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In his new job overseeing health coverage for 1.2 million workers and their families, Atul Gawande says he hopes to find specific ways to make health care more efficient and the solutions exportable. Dan Bayer /The Aspen Institute via Flickr hide caption

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Dan Bayer /The Aspen Institute via Flickr

Dr. Atul Gawande has been picked to lead the high-profile joint venture in health care formed by Amazon, Berkshire Hathaway and JP Morgan Chase. Mint/Hindustan Times via Getty Images hide caption

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Mint/Hindustan Times via Getty Images

Atul Gawande: Medicine Has Become A Team Sport.

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"As bad as NYU is, Aetna is equally culpable because Aetna's job was to be the checks and balances and to be my advocate," said Michael Frank, seen at his home in Port Chester, N.Y. Annie Tritt for ProPublica hide caption

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Annie Tritt for ProPublica

The health insurance company Anthem has introduced a policy discouraging patients from "avoidable" emergency room visits. Patients and doctors are pushing back against the program. David McNew/Getty Images hide caption

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David McNew/Getty Images

An X-ray of Sherry Young's foot shows the four implanted screws — each of which cost more than a high-end computer. Courtesy of Sherry Young hide caption

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Courtesy of Sherry Young

Eleven days after surgery on her shoulder and foot, Sherry Young of Lawton, Okla., got a letter from her insurance plan saying that it hadn't approved her hospital stay. The letter "put me in a panic," says Young. The $115,000-plus bill for the hospital stay was about how much Young's home is worth, and five times her annual income. Nick Oxford for Kaiser Health News hide caption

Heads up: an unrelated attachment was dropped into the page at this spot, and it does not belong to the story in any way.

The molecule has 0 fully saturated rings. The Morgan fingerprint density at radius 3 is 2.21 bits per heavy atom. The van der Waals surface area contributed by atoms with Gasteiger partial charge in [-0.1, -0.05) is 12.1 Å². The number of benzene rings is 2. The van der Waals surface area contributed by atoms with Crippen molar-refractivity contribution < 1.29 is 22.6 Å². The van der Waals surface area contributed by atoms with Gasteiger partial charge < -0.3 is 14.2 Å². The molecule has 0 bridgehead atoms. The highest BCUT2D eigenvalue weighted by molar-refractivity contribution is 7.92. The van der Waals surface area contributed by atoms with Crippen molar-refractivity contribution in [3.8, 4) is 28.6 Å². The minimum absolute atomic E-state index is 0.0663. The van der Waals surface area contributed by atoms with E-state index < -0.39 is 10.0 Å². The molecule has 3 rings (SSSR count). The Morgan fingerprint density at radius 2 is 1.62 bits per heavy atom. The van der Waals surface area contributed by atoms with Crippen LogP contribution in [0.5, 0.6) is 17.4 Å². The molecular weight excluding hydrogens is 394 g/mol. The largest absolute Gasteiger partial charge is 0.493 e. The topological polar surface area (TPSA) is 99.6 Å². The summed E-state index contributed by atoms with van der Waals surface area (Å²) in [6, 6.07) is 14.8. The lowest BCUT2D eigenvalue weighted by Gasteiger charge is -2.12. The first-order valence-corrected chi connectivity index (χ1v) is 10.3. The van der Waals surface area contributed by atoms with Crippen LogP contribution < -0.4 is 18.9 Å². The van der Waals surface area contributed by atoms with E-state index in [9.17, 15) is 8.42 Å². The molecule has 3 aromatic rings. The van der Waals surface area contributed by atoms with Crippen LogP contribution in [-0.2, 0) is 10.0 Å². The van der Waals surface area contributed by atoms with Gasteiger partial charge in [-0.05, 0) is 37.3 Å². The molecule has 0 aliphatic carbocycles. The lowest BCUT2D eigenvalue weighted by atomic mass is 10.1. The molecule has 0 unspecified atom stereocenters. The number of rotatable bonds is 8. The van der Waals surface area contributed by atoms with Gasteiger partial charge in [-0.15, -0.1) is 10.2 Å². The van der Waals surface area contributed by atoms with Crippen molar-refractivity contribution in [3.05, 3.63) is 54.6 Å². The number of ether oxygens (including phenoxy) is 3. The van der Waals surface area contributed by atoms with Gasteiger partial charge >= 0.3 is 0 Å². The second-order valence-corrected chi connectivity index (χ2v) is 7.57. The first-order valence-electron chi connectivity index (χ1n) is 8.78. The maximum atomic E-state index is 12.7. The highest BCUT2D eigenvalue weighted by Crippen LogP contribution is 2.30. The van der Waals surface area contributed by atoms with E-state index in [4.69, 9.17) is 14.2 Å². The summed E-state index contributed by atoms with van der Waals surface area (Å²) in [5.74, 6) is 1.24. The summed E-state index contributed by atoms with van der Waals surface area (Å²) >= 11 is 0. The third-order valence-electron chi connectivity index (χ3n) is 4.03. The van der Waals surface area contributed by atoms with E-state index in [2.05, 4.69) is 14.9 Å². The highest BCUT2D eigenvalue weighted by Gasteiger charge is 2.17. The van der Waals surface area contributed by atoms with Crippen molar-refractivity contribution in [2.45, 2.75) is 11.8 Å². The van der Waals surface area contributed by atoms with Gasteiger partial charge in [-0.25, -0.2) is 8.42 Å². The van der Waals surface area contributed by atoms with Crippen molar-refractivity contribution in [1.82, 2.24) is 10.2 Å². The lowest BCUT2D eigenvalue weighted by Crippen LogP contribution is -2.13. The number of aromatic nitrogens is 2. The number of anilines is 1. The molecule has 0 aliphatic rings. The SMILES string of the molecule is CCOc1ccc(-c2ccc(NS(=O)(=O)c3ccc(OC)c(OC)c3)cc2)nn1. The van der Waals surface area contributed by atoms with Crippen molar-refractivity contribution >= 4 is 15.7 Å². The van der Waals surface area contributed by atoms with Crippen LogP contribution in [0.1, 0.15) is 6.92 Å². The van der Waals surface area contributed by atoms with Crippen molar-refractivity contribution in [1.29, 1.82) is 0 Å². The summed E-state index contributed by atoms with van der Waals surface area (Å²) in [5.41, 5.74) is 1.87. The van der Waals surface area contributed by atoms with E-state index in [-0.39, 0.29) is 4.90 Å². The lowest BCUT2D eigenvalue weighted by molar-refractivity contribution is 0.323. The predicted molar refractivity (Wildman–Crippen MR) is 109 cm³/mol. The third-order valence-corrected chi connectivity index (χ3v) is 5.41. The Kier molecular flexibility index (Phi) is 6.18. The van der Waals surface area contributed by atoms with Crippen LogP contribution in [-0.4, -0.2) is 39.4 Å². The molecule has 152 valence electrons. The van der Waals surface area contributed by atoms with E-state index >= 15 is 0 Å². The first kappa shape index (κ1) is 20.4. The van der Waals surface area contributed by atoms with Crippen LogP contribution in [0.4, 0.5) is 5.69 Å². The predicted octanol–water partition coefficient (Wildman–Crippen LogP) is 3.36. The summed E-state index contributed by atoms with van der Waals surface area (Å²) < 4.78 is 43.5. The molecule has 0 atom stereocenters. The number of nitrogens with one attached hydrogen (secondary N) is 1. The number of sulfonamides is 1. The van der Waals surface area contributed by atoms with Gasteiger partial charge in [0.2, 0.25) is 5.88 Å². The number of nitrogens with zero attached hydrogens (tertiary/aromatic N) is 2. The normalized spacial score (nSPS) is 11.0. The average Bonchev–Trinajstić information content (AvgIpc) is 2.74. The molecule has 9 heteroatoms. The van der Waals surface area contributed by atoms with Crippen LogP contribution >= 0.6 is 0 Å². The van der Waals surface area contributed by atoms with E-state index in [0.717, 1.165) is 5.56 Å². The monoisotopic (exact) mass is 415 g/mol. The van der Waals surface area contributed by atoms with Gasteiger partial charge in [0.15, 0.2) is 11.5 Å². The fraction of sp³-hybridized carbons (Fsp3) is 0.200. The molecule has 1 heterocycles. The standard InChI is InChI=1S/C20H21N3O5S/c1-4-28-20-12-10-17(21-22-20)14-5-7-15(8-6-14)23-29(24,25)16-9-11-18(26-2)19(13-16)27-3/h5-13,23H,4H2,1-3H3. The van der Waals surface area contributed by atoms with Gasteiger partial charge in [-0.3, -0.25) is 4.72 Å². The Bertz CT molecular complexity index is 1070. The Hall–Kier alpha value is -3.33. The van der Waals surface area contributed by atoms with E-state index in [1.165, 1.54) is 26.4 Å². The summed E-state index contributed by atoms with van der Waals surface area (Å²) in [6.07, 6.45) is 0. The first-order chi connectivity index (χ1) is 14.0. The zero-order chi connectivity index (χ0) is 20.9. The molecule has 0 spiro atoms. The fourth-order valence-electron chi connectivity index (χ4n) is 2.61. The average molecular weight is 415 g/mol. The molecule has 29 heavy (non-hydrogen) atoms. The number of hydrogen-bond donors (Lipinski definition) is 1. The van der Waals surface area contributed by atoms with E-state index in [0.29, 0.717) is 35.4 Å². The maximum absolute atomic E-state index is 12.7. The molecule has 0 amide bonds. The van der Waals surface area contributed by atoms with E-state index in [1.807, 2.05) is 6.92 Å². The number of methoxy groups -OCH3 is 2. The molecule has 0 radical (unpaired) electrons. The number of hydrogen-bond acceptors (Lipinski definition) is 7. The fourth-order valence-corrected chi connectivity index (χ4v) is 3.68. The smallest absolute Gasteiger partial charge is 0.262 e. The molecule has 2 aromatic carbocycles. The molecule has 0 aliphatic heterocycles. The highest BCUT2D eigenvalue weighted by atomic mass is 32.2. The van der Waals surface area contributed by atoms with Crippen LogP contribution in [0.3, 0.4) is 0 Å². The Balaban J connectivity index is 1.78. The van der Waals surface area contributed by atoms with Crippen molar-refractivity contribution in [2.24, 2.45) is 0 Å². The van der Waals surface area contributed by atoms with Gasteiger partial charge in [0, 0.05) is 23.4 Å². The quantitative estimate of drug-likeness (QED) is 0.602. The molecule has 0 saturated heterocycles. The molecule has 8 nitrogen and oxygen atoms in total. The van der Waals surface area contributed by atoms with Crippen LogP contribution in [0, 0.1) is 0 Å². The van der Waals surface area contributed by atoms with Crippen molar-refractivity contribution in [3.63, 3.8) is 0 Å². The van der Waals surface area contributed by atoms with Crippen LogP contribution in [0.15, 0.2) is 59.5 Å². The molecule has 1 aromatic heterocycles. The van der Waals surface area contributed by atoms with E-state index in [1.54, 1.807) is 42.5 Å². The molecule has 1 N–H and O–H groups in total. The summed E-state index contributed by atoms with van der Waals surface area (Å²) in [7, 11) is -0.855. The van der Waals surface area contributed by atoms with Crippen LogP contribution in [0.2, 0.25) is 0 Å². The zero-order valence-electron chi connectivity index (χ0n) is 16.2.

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Nick Oxford for Kaiser Health News

Sticker Shock Jolts Oklahoma Patient: $15,076 For 4 Tiny Screws

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When Anne Soloviev, a retiree who lives in Washington, D.C., received a prescription to treat toenail fungus, she never thought to ask how much it cost. As it turned out, she was prescribed a topical medication costing almost $1,500. Cheryl Diaz Meyer for KHN hide caption

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Cheryl Diaz Meyer for KHN

Financial Side Effects From A Prescription For Toenail Fungus

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Urine testing to diagnose illness or to detect the presence of drugs is generally routine. But a woman who gave her doctor a urine sample months after back surgery got socked with a huge bill. SPL/Science Source hide caption

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SPL/Science Source

Liz Moreno thought she was done paying for her back surgery in 2015. But a $17,850 bill for a urine test showed up nine months later. Her father, Paul Davis, a retired doctor from Ohio, settled with the lab company for $5,000 in order to protect his daughter's credit history. Julia Robinson for KHN hide caption

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Julia Robinson for KHN

How A Urine Test After Back Surgery Triggered A $17,850 Bill

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(From left) Jamie Dimon, CEO of JPMorgan Chase; Warren Buffett, CEO of Berkshire Hathaway; and Jeff Bezos, CEO of Amazon, are creating health care venture, but details are scarce. (From left) Simon Dawson/Bloomberg via Getty Images; Andy Kropa/Invision/AP; Mark Wilson/Getty Images hide caption

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(From left) Simon Dawson/Bloomberg via Getty Images; Andy Kropa/Invision/AP; Mark Wilson/Getty Images

Dr. Gita Agarwal of Mary's Center conducts a telemedicine conference with Dennis Dolman from his mother's house in Washington, D.C. Tyrone Turner/WAMU hide caption

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Tyrone Turner/WAMU

Can Home Health Visits Help Keep People Out Of The ER?

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When the Northville Psychiatric Hospital closed, many of the patients either had to leave southeast Michigan for hospitals elsewhere in the state or ended up in community programs that haven't always met their needs, an advocacy group says. Paul Sancya/AP hide caption

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Paul Sancya/AP

Christina Arenas reviews her medical bills at home in Washington, D.C. She complained about a mammogram and ultrasounds that she felt were unnecessary and sought a refund. Allison Shelley hide caption

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Allison Shelley

Epidemic Of Health Care Waste: From $1,877 Ear Piercing To ICU Overuse

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Lauren Kafka rented a machine that delivered cold water and compression to manage pain after rotator cuff surgery. Her insurance company said it wasn't medically necessary and refused to pay for it. Courtesy of Alexander C. Kafka hide caption

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Courtesy of Alexander C. Kafka